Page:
By requiring healthier school meals, federal officials had hoped to reverse years worth of negative health trends like rising childhood obesity and juvenile diabetes rates. And public schools were an easy target: School cafeterias serve more than 30 million lunches each day - more than 5 billion a year.

"That sounds great. We have a captive audience," Childs said. "But the drawback is the culture around us isn't ready."

A few years ago before the federal rules were enacted, well over 26,000 students ate school lunch each day in Hamilton County. Now that number is closer to 25,000. In 2012-13, the loss of participation caused a $1.2 million revenue loss from students who pay full-price for lunch. The federal government has upped its level of reimbursement, but Childs said it doesn't come close to the price of the more expensive healthy foods.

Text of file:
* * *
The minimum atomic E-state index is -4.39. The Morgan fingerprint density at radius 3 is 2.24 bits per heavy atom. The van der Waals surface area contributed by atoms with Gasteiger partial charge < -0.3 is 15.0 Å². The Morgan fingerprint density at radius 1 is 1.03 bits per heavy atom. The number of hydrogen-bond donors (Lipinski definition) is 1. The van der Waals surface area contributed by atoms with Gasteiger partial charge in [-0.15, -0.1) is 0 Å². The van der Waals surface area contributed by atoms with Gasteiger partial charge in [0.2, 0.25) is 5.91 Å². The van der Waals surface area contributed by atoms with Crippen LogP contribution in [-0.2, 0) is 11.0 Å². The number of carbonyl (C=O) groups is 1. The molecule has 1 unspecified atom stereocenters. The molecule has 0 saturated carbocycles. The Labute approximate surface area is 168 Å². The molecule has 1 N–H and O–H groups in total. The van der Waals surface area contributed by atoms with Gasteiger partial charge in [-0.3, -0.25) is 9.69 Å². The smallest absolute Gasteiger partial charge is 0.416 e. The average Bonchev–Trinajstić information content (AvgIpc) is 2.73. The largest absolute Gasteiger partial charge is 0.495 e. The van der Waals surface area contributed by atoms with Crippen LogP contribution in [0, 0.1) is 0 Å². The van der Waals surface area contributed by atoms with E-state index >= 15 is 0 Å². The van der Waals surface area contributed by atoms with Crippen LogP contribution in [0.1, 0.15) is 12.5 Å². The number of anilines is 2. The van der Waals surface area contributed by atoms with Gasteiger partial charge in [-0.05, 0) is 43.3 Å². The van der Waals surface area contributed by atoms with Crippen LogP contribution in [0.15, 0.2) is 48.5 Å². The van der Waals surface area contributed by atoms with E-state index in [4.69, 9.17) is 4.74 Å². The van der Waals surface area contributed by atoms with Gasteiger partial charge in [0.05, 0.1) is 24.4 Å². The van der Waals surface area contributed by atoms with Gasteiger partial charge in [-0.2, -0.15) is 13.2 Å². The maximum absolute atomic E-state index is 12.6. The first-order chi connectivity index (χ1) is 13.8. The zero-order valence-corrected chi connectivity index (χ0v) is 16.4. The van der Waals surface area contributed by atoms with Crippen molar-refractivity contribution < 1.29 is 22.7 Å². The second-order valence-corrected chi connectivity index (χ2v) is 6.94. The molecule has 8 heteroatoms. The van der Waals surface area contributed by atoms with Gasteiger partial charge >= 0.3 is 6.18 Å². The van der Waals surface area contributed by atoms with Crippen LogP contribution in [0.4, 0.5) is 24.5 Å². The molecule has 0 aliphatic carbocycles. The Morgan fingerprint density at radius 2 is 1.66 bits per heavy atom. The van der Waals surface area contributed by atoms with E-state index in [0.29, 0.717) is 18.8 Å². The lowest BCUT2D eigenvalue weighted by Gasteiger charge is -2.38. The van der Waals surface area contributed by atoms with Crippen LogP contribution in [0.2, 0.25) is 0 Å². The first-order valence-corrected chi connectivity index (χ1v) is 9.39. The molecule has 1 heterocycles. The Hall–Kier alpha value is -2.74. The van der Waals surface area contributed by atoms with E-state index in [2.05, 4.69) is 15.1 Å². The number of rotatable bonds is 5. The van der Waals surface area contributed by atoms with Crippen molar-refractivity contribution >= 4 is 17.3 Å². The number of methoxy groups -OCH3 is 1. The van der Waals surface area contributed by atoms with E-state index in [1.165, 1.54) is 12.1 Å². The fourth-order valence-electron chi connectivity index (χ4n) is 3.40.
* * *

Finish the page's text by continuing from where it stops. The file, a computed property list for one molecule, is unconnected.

"Every year, we get a few cents extra, but it's never enough to compensate for all the laws that are changing," she said.

To help, school officials are looking at finding efficiencies in labor and will rework some menu items this summer to find new menu items that they hope students will eat.

The Hamilton County school board approved the price increase last month with a 7-2 vote.

Board members Mike Evatt and Rhonda Thurman voted against the hike.

"Only the government would think that makes sense," Thurman said. "Nobody's eating it so we're going to make it more expensive. It doesn't make any sense."

She said the federal government should get out of the school lunch business and let districts decide what to feed their students - whether it's hamburgers, pizza or fresh fruit and vegetables.